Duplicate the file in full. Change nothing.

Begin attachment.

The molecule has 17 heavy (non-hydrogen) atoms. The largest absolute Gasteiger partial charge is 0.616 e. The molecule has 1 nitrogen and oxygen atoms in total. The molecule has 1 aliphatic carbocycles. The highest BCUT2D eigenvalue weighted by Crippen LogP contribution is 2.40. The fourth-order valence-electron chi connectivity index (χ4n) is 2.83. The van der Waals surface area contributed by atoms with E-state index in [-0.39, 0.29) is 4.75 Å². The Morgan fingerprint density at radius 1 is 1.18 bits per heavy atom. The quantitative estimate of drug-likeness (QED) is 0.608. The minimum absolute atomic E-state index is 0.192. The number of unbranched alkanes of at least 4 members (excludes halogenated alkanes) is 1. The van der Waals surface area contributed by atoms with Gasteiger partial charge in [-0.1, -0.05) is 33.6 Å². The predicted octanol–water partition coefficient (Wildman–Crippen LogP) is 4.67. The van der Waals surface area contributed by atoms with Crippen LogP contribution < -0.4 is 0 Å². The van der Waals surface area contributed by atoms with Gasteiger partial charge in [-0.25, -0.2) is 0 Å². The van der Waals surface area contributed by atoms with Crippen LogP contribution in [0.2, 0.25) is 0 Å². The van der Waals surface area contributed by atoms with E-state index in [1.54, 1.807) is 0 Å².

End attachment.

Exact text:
The molecule has 17 heavy (non-hydrogen) atoms. The largest absolute Gasteiger partial charge is 0.616 e. The molecule has 1 nitrogen and oxygen atoms in total. The molecule has 1 aliphatic carbocycles. The highest BCUT2D eigenvalue weighted by Crippen LogP contribution is 2.40. The fourth-order valence-electron chi connectivity index (χ4n) is 2.83. The van der Waals surface area contributed by atoms with E-state index in [-0.39, 0.29) is 4.75 Å². The Morgan fingerprint density at radius 1 is 1.18 bits per heavy atom. The quantitative estimate of drug-likeness (QED) is 0.608. The minimum absolute atomic E-state index is 0.192. The number of unbranched alkanes of at least 4 members (excludes halogenated alkanes) is 1. The van der Waals surface area contributed by atoms with Gasteiger partial charge in [-0.1, -0.05) is 33.6 Å². The predicted octanol–water partition coefficient (Wildman–Crippen LogP) is 4.67. The van der Waals surface area contributed by atoms with Crippen LogP contribution < -0.4 is 0 Å². The van der Waals surface area contributed by atoms with Gasteiger partial charge in [-0.25, -0.2) is 0 Å². The van der Waals surface area contributed by atoms with Crippen LogP contribution in [0.2, 0.25) is 0 Å². The van der Waals surface area contributed by atoms with E-state index in [1.54, 1.807) is 0 Å².